In the above example, MyListener extends UrlRequestListener. The request is started asynchronously. When the response is ready (fully or partially), and in the event of failures or redirects, listener's methods will be invoked on executor's thread to inform the client of the request state and/or response information.

Downloading Data

When Cronet fetches response headers from the server or gets them from the cache, UrlRequestListener.onResponseStarted will be invoked. To read the response body, the client should call and supply a ByteBuffer for Cronet to fill. Once a portion or all of the response body is read, UrlRequestListener.onReadCompleted will be invoked. The client may then read and consume the data within byteBuffer. Once the client is ready to consume more data, the client should call again. The process continues until UrlRequestListener.onSucceeded or UrlRequestListener.onFailed is invoked, which signals the completion of the request.

Uploading Data

MyUploadDataProvider myUploadDataProvider = new MyUploadDataProvider();
request.setUploadDataProvider(myUploadDataProvider, executor);

In the above example, MyUploadDataProvider extends UploadDataProvider. When Cronet is ready to send the request body, uploadDataSink, ByteBuffer byteBuffer) will be invoked. The client will need to write the request body into byteBuffer. Once the client is done writing into byteBuffer, the client can let Cronet know by calling uploadDataSink.onReadSucceeded. If the request body doesn't fit into byteBuffer, the client can continue writing when is invoked again. For more details, please see the API reference.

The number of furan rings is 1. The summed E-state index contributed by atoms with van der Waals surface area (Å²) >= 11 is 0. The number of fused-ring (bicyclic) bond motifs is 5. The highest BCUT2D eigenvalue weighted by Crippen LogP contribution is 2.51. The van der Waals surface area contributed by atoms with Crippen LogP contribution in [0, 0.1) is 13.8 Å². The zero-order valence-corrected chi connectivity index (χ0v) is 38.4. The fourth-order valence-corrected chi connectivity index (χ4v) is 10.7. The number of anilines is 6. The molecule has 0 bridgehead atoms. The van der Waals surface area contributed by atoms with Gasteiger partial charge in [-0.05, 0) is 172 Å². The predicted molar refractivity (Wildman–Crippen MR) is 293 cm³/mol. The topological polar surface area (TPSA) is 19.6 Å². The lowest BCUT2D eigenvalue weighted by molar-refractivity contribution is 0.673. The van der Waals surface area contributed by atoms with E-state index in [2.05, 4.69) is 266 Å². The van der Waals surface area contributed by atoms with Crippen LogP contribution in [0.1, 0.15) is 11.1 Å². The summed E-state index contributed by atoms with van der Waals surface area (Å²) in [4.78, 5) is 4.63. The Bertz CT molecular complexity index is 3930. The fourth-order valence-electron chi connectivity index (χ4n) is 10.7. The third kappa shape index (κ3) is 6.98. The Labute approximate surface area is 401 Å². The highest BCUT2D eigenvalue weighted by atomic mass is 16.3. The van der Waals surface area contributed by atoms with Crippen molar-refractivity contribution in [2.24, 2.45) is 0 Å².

Configuring Cronet

Various configuration options are available via the UrlRequestContextConfig object.

Enabling HTTP/2, QUIC, or SDCH:

  • For Example:


Controlling the cache:

  • Use a 100KiB in-memory cache:

              UrlRequestContextConfig.HttpCache.IN_MEMORY, 100 * 1024);
  • or use a 1MiB disk cache:

              1024 * 1024);


To get more information about how Cronet is processing network requests, you can start and stop NetLog logging by calling UrlRequestContext.startNetLogToFile and UrlRequestContext.stopNetLog. Bear in mind that logs may contain sensitive data. You may analyze the generated log by navigating to chrome://net-internals#import using a Chrome browser.

Using the API

Cronet offers an implementation of the API to make it easier for apps which rely on this API to use Cronet. To use Cronet‘s implementation instead of the system’s default implementation, simply do the following:

CronetURLStreamHandlerFactory streamHandlerFactory =
        new CronetURLStreamHandlerFactory(getContext(), myConfig);

Cronet's HttpURLConnection implementation has some limitations as compared to the system implementation, including not utilizing the default system HTTP cache (Please see {@link} for more information). You can configure Cronet and control caching through the UrlRequestContextConfig instance, myConfig (See Configuring Cronet section), before you pass it into the CronetURLStreamHandlerFactory constructor.